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Rampion wind farm
media release, Hove Civic Society
16 July 2014

Hove Civic Society welcomes the decision announced on 16.7.14 to give consent to the Rampion wind farm project, which will generate 2.1 bn kWh pa of carbon free electricity to keep the lights on in Sussex from 2017, at a cost to consumers of between 12-16 p/kWh. This is a good step forward, but will not be enough in itself to meet the government’s target of providing 15% of all energy use, including transport, to be renewable by 2020, rising to 34% by 2030. Other carbon saving renewable energy projects are therefore also required.

Shoreham gas fired power station faces Rampion across the sea, and throws away 20% more energy than Rampion will generate, namely 2.5 bn kWh pa of hot water at about 30 degrees C. These carbon emissions could be saved if the station was converted to Combined Heat and Power / District Heating (CHP/DH) by removing a few rows of turbine blades to increase the temperature to 90 degrees C. The station could then keep the radiators hot in 100,000 buildings (150,000 homes) from Worthing to Kemp Town at a cost of less than 7p/kWh. The energy efficiency of the station would then rise from about 50% to over 90%.

This technology has been practised in Northern Continental Europe for a century, where most power stations are over 90% efficient by feeding their waste heat into a district heating network, keeping the radiators hot as well as the lights on in their towns. For example, in Denmark practically every urban building is already connected to a district heating network, enabling the Danish government to legislate to become zero carbon by 2050.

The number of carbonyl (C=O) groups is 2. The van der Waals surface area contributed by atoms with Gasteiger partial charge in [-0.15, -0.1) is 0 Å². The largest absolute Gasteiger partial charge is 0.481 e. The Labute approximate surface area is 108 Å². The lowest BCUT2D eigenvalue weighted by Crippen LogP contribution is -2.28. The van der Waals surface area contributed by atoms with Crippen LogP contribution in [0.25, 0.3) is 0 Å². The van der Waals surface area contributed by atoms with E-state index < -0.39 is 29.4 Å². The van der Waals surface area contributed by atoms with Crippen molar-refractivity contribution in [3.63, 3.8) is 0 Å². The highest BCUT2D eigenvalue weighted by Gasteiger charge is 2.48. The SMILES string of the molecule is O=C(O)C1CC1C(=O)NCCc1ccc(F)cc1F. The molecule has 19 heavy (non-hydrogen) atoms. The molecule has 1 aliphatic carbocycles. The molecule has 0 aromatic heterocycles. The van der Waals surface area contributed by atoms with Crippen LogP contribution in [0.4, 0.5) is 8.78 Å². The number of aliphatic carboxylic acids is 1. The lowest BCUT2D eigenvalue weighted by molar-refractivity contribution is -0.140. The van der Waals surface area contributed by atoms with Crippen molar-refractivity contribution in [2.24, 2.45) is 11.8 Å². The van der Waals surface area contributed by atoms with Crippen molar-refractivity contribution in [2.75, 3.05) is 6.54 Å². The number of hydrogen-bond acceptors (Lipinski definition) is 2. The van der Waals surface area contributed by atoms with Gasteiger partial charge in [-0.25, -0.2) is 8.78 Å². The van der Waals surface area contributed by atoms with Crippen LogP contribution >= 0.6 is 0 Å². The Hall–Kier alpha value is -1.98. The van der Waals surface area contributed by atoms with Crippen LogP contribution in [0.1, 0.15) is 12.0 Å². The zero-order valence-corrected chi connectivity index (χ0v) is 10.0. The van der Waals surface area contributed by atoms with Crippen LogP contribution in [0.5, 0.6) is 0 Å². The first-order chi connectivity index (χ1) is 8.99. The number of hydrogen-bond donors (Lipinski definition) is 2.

This CHP/DH project would save carbon emissions at half the cost of Rampion (less than 7p/kWh compared to 12-16p/kWh)  It is also more  economically viable (less cost per kWh to consumers) than power from Hinckley Point C nuclear power station, estimated to cost 9.5p/kWh. It has less environmental impact than fracking for gas at Balcombe. It would also create more local jobs, with zero environmental impact once the pipes are laid in the streets, and have an economic life of more than a century.

It is therefore the most cost-effective  and environmentally friendly way of saving carbon emissions in Sussex, so should be included in the Department of Energy and Climate Change’s, (DECC’s) energy policy. It should be professionally evaluated in a pre-feasibility study (preferably by continental consulting engineers who are used to this technology) at an estimated cost of £40,000.

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